European Central Bank's Draghi says willing to act to help recovery, but keeps rates on hold
Oct 3, 2013 / 1:02 am
PARIS - European Central Bank head Mario Draghi said the eurozone economy is still fragile and the bank is willing to use "all available instruments" to keep market interest rates from rising and hurting a fledgling recovery.
He said the bank would even consider offering a third round of cheap, long-term loans to banks. The money injection would boost the flow of credit in the economy, hopefully helping growth in the 17-country currency bloc.
"We view this recovery as weak, as fragile, as uneven," Draghi said at a news conference.
Yet the ECB took no action Wednesday. It left its benchmark interest rate unchanged at a record low 0.5 per cent and shied away from any new stimulus measures, such as the credit offering.
Concern about a potential rise in market interest rates is a global phenomenon caused by expectations the U.S. Federal Reserve will scale back its stimulus program. The program has been keeping market rates down, not just in the U.S. but worldwide.
The ECB does not want to see higher rates in Europe, where the economy has just begun a recovery and still needs the support of low borrowing costs. The economy grew a modest 0.3 per cent in the second quarter, after six quarters of recession.
"We are ready to use all available instruments, including another LTRO," Draghi said, using the acronym for longer-term refinancing operation. The ECB has done two such operations in 2011 and 2012, handing out just over 1 trillion euros in cheap, three-year loans to banks. That helped steady the banking system during the worse days of Europe's debt crisis.
So far, the Fed has delayed its decision to start reducing its monetary stimulus program. That has helped keep market rates from rising any further and given the ECB some breathing room.
Draghi also held the door open to another interest rate cut if it's needed. He repeated the bank's stance that the ECB's key rates will stay at their current level or lower "for an extended period" until the economy improves.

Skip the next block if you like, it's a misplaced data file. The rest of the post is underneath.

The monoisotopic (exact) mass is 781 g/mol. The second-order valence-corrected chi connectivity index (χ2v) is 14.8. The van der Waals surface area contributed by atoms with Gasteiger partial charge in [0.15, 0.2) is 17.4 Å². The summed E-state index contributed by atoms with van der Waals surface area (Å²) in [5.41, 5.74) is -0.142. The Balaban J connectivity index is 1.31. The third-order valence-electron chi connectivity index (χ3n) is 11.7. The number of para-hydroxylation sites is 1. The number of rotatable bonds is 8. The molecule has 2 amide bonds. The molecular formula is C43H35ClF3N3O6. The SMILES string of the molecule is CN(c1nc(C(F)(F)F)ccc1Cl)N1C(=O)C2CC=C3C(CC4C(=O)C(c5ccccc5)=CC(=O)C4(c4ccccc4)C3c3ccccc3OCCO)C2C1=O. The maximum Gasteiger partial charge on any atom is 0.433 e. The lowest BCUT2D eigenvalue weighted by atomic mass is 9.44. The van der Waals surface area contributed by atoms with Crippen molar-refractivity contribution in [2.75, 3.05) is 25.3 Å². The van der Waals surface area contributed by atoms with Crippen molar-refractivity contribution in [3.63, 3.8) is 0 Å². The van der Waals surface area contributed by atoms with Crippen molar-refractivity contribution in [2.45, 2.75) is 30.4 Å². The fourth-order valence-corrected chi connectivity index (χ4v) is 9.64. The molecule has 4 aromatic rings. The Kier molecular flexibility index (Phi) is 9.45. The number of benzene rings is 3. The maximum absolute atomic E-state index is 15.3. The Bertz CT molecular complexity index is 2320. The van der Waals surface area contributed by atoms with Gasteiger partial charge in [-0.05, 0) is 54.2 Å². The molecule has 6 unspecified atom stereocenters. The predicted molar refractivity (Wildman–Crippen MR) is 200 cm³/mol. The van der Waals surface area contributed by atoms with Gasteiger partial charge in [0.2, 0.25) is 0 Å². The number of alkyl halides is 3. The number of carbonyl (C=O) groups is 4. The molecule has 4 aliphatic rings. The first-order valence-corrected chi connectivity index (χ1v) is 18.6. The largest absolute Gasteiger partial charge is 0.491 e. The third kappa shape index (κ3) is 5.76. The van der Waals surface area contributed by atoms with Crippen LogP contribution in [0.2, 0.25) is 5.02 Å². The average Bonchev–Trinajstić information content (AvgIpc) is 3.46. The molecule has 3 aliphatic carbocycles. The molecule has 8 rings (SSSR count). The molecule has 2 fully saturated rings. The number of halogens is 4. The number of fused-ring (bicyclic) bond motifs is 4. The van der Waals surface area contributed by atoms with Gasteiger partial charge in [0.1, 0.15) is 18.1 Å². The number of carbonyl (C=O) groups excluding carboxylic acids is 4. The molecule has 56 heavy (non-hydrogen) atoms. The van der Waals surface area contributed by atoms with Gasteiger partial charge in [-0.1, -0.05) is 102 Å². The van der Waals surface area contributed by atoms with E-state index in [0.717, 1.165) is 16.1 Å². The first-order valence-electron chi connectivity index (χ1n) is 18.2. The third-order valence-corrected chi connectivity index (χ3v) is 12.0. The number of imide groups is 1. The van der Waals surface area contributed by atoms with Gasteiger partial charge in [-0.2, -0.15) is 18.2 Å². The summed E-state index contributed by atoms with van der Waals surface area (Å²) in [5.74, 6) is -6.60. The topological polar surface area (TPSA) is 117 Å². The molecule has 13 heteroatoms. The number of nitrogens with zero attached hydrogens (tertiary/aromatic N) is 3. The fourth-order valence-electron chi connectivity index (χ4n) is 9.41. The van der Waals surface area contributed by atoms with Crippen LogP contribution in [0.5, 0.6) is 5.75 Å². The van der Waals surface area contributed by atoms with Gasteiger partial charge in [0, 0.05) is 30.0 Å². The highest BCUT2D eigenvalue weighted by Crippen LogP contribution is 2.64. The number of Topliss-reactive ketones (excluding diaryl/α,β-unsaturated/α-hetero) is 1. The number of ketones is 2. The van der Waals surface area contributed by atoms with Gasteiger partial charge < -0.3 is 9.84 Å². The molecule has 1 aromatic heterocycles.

Bank lending to business is anemic even at current low interest rates, both because banks are unwilling to risk loans in a weak economy and businesses don't see the new customers that would repay them to borrow and expand. "Credit flows are weak, I would say, very weak," Draghi said.
Inflation is low at an annual 1.1 per cent, giving the ECB room to add more stimulus. Lower rates and more credit can push inflation up, but weak growth has kept price increases down. The ECB's inflation goal is just under 2 per cent.
For the moment, Draghi seems content to let his words calm markets while holding off taking action.
Analyst said that is one reason the euro rose after the meeting, trading 0.6 per cent higher at $1.36, close to a one-year high. While Draghi expressed concern, he did not signal a move was imminent. Easier credit and lower rates can send a country's currency lower, but in this case foreign exchange traders apparently don't believe that will happen soon.
"The overall tone of the press conference was not dovish enough to signal an imminent move, which was reflected in the post-meeting euro reaction," Frederik Ducrozet at Credit Agricole said in a research note to investors. Dovish means ready to loosen monetary conditions, while hawkish means ready to tighten them by raising rates.
Another LTRO could also have its downsides, as a wave of cheap loans could encourage banks to depend on the ECB's largesse instead of fixing their finances.
The bank is headquartered in Frankfurt, Germany but held its meeting at the Bank of France in Paris. It regularly meets in other eurozone countries to underscore its role as the monetary authority for the entire currency union and its 331 million people.
McHugh contributed from Frankfurt, Germany.
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